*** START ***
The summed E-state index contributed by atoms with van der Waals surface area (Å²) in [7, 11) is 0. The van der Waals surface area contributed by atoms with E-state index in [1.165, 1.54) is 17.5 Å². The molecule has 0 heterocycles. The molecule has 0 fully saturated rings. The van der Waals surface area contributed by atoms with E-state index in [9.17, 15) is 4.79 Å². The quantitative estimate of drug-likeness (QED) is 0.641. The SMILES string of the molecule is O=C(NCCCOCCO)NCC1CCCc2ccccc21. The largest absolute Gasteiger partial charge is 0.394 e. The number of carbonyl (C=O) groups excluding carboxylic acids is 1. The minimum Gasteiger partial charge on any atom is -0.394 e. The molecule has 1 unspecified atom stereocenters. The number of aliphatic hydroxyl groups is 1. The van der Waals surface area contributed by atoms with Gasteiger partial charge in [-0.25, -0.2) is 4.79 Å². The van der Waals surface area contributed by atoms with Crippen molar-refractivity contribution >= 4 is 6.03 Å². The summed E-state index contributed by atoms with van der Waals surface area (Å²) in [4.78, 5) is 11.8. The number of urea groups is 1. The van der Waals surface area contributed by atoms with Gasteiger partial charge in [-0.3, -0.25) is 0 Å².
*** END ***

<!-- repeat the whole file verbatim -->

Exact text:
The summed E-state index contributed by atoms with van der Waals surface area (Å²) in [7, 11) is 0. The van der Waals surface area contributed by atoms with E-state index in [1.165, 1.54) is 17.5 Å². The molecule has 0 heterocycles. The molecule has 0 fully saturated rings. The van der Waals surface area contributed by atoms with E-state index in [9.17, 15) is 4.79 Å². The quantitative estimate of drug-likeness (QED) is 0.641. The SMILES string of the molecule is O=C(NCCCOCCO)NCC1CCCc2ccccc21. The largest absolute Gasteiger partial charge is 0.394 e. The number of carbonyl (C=O) groups excluding carboxylic acids is 1. The minimum Gasteiger partial charge on any atom is -0.394 e. The molecule has 1 unspecified atom stereocenters. The number of aliphatic hydroxyl groups is 1. The van der Waals surface area contributed by atoms with Gasteiger partial charge in [-0.25, -0.2) is 4.79 Å². The van der Waals surface area contributed by atoms with Crippen molar-refractivity contribution >= 4 is 6.03 Å². The summed E-state index contributed by atoms with van der Waals surface area (Å²) in [4.78, 5) is 11.8. The number of urea groups is 1. The van der Waals surface area contributed by atoms with Gasteiger partial charge in [-0.3, -0.25) is 0 Å².